(es) Brussels, November 23, 2021
This is the text of Commission Vice-President Věra Jourová‘s message to the AEJ’s general assembly last night. Her brief is Values and Transparency. See also our profile interview of the Commissioner.
It is a pleasure for me to participate, though virtually, in this year’s General Assembly of the Association of European Journalists. I would like to thank the President of the Association, Isaia Tsaousidou, for the invitation.
I am aware that the event could not take place earlier this year in the beautiful region of Evia due to the devastating fires. I would like to express my solidarity with the Greek section of the Association and all those who have been affected by the dramatic events of the past weeks and months.
The pandemic has shown, more than ever, the crucial role that media play to inform citizens. This is recognised in Europe, and worldwide.
The recent Nobel Peace Prize awarded to brave journalists Maria Ressa and Dmitry Muratov gives a clear signal. They were rewarded for their efforts to safeguard freedom of expression, which is a precondition for democracy and lasting peace.
As European Commission President von der Leyen said in her State of the Union address: defending media freedom means defending our democracy.
This is why the Commission decided to cover media freedom and pluralism as part of its annual rule of law report and as a key pillar of its European Democracy Action Plan. We are now rolling out the measures that we announced.
In September, we adopted the first-ever recommendations on the safety of journalists.
The message is clear : no journalist should die or be harmed for doing their job. We ask Member States to take a series of measures, with a specific focus on the safety of female journalists and those belonging to minorities.
An important practical idea is that Member States should ensure the creation of independent national support services, including helplines, legal advice, psychological support and shelters for journalists and media professionals facing threats.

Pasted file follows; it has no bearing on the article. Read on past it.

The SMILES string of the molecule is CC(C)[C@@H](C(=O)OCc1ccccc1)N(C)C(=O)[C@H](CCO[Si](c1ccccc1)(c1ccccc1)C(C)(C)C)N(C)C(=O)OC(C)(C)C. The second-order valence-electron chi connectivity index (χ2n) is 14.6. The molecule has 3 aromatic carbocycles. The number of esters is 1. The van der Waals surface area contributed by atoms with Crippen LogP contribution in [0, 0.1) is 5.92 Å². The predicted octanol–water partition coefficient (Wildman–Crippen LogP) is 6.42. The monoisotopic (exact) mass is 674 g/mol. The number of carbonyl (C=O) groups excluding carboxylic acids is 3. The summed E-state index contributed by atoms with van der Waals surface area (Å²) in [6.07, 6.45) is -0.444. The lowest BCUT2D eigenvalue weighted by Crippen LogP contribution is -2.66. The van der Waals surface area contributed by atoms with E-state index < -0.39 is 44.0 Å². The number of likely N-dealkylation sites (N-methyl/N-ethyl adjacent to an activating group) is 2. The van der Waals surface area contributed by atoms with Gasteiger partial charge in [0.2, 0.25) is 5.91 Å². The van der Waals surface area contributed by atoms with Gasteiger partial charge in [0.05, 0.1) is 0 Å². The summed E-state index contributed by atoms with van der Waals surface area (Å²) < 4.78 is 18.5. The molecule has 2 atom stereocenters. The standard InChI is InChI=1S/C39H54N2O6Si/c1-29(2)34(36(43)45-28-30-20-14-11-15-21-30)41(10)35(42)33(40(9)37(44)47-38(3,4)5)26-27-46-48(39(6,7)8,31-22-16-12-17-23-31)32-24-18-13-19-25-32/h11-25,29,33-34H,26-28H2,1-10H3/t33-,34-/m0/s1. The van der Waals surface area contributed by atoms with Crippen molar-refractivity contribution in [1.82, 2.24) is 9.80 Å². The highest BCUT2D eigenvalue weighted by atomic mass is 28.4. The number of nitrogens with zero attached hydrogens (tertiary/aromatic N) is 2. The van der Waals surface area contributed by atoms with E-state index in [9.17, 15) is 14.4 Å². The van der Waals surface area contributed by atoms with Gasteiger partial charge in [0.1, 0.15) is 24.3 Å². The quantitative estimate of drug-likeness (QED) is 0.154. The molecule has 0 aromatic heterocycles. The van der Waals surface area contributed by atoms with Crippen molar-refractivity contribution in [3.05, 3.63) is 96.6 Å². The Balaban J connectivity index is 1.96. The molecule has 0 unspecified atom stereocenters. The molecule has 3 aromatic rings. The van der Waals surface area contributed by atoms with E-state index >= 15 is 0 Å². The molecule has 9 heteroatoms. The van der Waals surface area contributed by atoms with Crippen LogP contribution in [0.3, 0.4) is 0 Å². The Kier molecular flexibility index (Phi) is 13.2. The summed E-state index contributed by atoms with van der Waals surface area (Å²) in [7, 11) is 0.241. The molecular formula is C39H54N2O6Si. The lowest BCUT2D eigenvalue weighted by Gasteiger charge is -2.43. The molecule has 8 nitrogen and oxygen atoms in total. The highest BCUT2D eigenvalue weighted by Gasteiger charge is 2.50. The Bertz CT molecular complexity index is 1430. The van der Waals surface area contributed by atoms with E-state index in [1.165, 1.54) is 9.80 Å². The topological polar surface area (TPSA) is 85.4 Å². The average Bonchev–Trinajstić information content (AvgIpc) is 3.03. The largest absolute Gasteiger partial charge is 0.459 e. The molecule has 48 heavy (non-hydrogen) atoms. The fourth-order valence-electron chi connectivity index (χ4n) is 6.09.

We will continue supporting initiatives at EU level, such as the services provided by the European Centre for Press and Media Freedom in Germany.
In parallel, the Commission is working on an initiative to fight abusive litigation against journalists and rights defenders. This phenomenon of Strategic Litigation against Public Participation – so-called SLAPP – is gaining ground in the EU.
Legal threats and abusive litigation add to an environment where hostile activity against journalists is growing. It can have a serious impact on their willingness and ability to continue their work.
We believe that the most efficient way to fight SLAPPs is a solid and balanced combination of legislative and non-legislative measures.
The Commission has recently the public consultation on this initiative and I invite you to take part in it.
Our next step is the Media Freedom Act.
The Commission intends to present the proposal in the third quarter of next year. The aim is to protect media freedom and pluralism.
We need a series of rules based on common principles, such as the editorial independence of the media and the transparency of ownership.
We will consult very broadly. We aim to launch the public consultation at the end of this year, and I look forward to your views.
Independent media also play a key role in the fight against disinformation – another objective of the European Democracy Action Plan.
Following the publication of our guidance to strengthen the Code of Practice on disinformation in May, our aim is to have the new Code ready in the coming months.
I think we all agree on the urgency to move forward with the Digital Services and Markets Acts.
These proposals address the powerful, too powerful, role of online platforms – which in many ways put independent media at a disadvantage.
The protection of fundamental rights, including freedom of expression and information, is at the core of the Digital Services Act. We introduced robust safeguards to make sure that legitimate content, such as the editorial content of media services, stays online and remains available to citizens. We will make sure that those safeguards are applied.
The Commission will also propose, in the coming weeks ,additional legislation on political advertising online. People must know why they are seeing an ad, who paid for it, how much, what micro-targeting criteria were used. We have seen there are players on this market that escape the regulatory scrutiny.
Discussions like the one you will have during the Assembly are essential to accompany and inform the necessary developments in Europe – at all levels.
Media freedom and pluralism – along with democracy, equality, the rule of law, respect for human rights – are core EU values.
They are and should be at the heart of everything we do. These values bind us together. This is why we need to find together the best way to protect them across the EU.
♦ A dangerous profession – even in “safe” Europe